The Aadhaar Act 2016

The Aadhaar Act 2016

This article is written by Divya Patel, a student in BALLB’s 2nd year studying at Lovely Professional University. This article discusses the Aadhaar Act, of 2016.


Mera Aadhaar Meri Pehchaan” On March 11, 2016, the Parliament passed the Aadhaar Act 2016, to provide a seamless transfer of benefits and various management of welfare programmes, as well as provide legal support to the Aadhaar project. It seeks to cater to the targeted allocation of incentives directly to beneficiaries, thereby mitigating unfair advantages by intermediaries and streamlining government-aided benefits and services. It was implemented as well to protect and safeguard the sensitive personally identifiable data of the Aadhaar number holder.

Salient features

  • The Aadhaar Act of 2016 the aim to provide people with welfare
  • Every person has a distinct Aadhaar
  • It can be used to verify identity to establish bank accounts, as well as to eliminate fake identities under different government schemes.
  • It also improves the efficiency of welfare programmes such as government Pensions can be received online using an Aadhaar ID.
  • Because Aadhaar is linked to voter identification, people cannot use numerous voter IDs to vote in the same election.


Every Indian ‘resident’ who has lived in India for a total time of 182 days or more in the twelve months before applying for an Aadhaar card is eligible for one. This implies that NRIs or foreign nationals who meet these criteria can also apply for an Aadhaar Card. To complete the application at the time of enrolment, the individual will be needed to provide basic Biometric details such as a photo, fingerprint, and iris scan. Aadhaar data does not provide evidence of citizenship or residency. Nonetheless, the Aadhaar ID number functions as identification.

Penalties for Offences:

A requesting organization, enrolling agency, or private entity that violates the rules may face a criminal penalty of up to three years in jail and a fine of up to Rs.10,000 or Rs.1 lakh, or both. A judge may inflict up to three years in prison and a minimum penalty of Rs.10 lakh for unapproved or unauthorised access to the central database, including disclosing any data contained therein.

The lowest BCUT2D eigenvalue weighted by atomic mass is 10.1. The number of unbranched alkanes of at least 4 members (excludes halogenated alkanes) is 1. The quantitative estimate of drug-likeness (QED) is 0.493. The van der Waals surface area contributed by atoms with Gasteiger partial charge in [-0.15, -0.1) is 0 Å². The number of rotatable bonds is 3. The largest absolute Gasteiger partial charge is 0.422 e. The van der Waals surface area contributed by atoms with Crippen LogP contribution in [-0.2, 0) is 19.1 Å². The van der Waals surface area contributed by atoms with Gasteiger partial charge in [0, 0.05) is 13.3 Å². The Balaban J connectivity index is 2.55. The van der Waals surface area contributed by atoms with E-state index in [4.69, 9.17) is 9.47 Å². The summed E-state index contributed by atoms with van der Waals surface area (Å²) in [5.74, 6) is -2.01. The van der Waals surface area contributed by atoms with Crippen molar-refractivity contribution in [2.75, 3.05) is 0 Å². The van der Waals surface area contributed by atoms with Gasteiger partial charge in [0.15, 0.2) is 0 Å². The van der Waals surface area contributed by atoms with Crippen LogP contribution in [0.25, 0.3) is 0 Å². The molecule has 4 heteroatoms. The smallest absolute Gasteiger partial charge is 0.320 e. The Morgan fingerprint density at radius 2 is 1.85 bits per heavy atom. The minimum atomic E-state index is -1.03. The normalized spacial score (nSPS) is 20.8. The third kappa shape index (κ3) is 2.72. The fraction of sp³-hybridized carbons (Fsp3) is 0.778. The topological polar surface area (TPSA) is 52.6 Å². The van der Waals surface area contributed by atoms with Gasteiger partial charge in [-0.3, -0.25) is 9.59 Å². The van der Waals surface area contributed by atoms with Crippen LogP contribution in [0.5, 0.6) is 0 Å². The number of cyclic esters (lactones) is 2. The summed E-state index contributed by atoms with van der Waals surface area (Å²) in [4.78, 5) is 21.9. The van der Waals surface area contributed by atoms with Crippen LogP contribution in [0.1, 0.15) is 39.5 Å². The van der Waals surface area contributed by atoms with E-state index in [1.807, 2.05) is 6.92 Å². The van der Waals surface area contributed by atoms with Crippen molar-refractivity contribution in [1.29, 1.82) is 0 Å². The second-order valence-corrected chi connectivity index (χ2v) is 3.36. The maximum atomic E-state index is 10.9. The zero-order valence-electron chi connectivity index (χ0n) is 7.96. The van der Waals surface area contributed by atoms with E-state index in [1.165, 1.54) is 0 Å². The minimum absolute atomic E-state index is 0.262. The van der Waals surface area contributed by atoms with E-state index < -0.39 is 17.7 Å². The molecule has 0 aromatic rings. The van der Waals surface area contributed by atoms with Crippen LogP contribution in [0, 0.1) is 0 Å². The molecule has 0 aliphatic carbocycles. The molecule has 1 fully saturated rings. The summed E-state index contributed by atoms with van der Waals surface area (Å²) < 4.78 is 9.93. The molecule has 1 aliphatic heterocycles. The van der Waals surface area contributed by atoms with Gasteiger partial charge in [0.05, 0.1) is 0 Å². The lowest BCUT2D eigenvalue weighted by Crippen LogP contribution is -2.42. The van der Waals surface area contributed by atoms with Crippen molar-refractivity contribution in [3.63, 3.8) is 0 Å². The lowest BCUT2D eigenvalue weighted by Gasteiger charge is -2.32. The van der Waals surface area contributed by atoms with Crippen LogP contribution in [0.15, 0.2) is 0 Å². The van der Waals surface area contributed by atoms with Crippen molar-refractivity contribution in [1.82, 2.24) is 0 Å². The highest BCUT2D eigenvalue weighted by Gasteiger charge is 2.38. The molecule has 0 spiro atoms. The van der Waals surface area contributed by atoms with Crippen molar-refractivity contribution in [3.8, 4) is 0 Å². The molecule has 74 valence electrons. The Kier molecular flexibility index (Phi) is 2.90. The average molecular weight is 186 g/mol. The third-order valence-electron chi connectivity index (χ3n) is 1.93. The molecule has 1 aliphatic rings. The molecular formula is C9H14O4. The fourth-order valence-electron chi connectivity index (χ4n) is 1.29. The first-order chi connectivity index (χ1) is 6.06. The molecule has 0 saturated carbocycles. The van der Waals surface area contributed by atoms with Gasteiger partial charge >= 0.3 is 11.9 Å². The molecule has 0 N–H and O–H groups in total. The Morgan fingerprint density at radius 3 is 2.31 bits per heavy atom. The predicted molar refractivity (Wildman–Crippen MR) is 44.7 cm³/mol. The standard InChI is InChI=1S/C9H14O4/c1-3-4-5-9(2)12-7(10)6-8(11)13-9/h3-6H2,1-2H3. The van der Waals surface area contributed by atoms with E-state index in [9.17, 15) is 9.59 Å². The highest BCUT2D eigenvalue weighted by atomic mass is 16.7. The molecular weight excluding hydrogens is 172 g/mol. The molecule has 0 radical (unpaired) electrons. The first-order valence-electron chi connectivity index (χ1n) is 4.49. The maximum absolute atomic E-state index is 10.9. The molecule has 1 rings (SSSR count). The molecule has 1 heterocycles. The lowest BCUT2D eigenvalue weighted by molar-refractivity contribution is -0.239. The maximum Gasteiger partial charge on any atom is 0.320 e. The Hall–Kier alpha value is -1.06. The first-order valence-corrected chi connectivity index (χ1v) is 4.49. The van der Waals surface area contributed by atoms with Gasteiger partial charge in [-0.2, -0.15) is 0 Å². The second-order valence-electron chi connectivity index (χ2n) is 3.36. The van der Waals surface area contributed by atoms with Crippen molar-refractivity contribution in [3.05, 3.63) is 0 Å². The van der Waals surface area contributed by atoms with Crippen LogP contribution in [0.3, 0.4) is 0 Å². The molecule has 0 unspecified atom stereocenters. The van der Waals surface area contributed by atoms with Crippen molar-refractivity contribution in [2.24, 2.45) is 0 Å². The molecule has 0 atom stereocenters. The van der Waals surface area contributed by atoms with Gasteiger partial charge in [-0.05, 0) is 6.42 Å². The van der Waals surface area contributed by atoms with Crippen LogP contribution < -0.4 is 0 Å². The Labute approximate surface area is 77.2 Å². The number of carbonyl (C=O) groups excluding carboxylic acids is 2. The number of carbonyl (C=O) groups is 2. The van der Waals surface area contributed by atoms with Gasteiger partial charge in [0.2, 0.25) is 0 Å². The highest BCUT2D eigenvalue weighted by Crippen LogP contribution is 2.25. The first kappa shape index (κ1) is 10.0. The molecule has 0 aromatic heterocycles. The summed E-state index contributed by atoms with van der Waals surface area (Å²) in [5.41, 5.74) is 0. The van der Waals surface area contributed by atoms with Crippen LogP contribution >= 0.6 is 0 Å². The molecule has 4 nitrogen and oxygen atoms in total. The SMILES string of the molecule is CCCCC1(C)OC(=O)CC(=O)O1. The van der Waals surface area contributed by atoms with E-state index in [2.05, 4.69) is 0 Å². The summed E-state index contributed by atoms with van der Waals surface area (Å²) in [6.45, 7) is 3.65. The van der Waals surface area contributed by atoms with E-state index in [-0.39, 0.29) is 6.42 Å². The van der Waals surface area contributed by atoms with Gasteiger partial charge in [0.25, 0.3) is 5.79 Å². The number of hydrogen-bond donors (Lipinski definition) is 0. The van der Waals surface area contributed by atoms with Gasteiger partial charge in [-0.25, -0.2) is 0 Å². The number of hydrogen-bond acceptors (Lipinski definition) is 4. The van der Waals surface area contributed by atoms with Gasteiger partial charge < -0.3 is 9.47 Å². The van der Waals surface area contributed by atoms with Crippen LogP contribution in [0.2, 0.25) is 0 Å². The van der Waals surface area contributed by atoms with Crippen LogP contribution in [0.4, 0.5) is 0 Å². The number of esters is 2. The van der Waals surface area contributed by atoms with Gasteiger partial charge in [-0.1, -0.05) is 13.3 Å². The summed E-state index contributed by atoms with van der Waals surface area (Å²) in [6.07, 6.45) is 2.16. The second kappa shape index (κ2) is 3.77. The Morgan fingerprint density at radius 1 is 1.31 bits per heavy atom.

Unique Identification Authority of India Aadhaar:

The government established the UIDAI (Unique Identification Authority of India) to assign this unique identifier. The UIDAI’s objective is to validate an individual’s identity and issue a 12-digit unique identification (UID) number. UIDAI is comprised of a chairperson, two part-time members, and the CEO, who will be appointed as Member Secretary of the Authority by the Central Government. UIDAI is in charge of gathering demographic and biometric information from residents, storing it in a central database, and allocating a 12-digit random number to Indian citizens known as an Aadhaar Number.

The UIDAI’s Central Identities Data Repository will validate the centralised database and the data provided. The government is making every effort to ensure the programme’s success.

UIDAI has a significant task ahead of it. The Central Identities Data Repository of UIDAI was established to safeguard citizens from fraud and other malpractices. It has risen to the fore in terms of giving an identity method to the people of India.

Social impact of the Aadhaar card:

Aadhaar, India’s ambitious biometric identification document project, was portrayed as enhancing India’s welfare efforts by encouraging inclusion and reducing corruption. It used to be a voluntary ID, but it is now de facto required for most welfare schemes. Despite early warnings about its limited role in achieving its stated goals, succeeding governments have increased their use of it. A review of the effect of Aadhaar on welfare programmes is presented using a range of sources. It has been discovered that, instead of being inclusive and reducing corruption, Aadhaar is becoming a weapon of exclusion. The government’s estimates of savings do not hold up under scrutiny, and what is referred to as savings is frequently the product of a denial of legal entitlements. In its present state, the Aadhaar project undermines the right to life.

Conclusion and Suggestions:

The Aadhaar Act of 2016 promotes better administration and the efficient, transparent, and targeted supply of financial assistance, benefits, subsidies, and services to Indian citizens. It allows the Unique Identification Authority of India (UIDAI) to assign a 12-digit random number to each Indian resident. It is performed only once after the necessary verification steps, which include registering fingerprints or biometric data, has been completed.

According to some experts, this conduct violated the fundamentals of privacy. However, the government has made some important provisions for protecting citizens’ data and information. For example, before using the information, the agency in charge of enrollment must obtain consent from the person. If the person refuses to give consent, the UIDAI will take special precautions to ensure that the number is only used for legal reasons. The Aadhaar card provides all relevant information about a person to different entities. The Aadhaar programme will map a person’s land and property purchases, train travel, banking services, subsidy benefits, and instant services based on Aadhaar authentication. Furthermore, it will lay the groundwork for effective and efficient administration.

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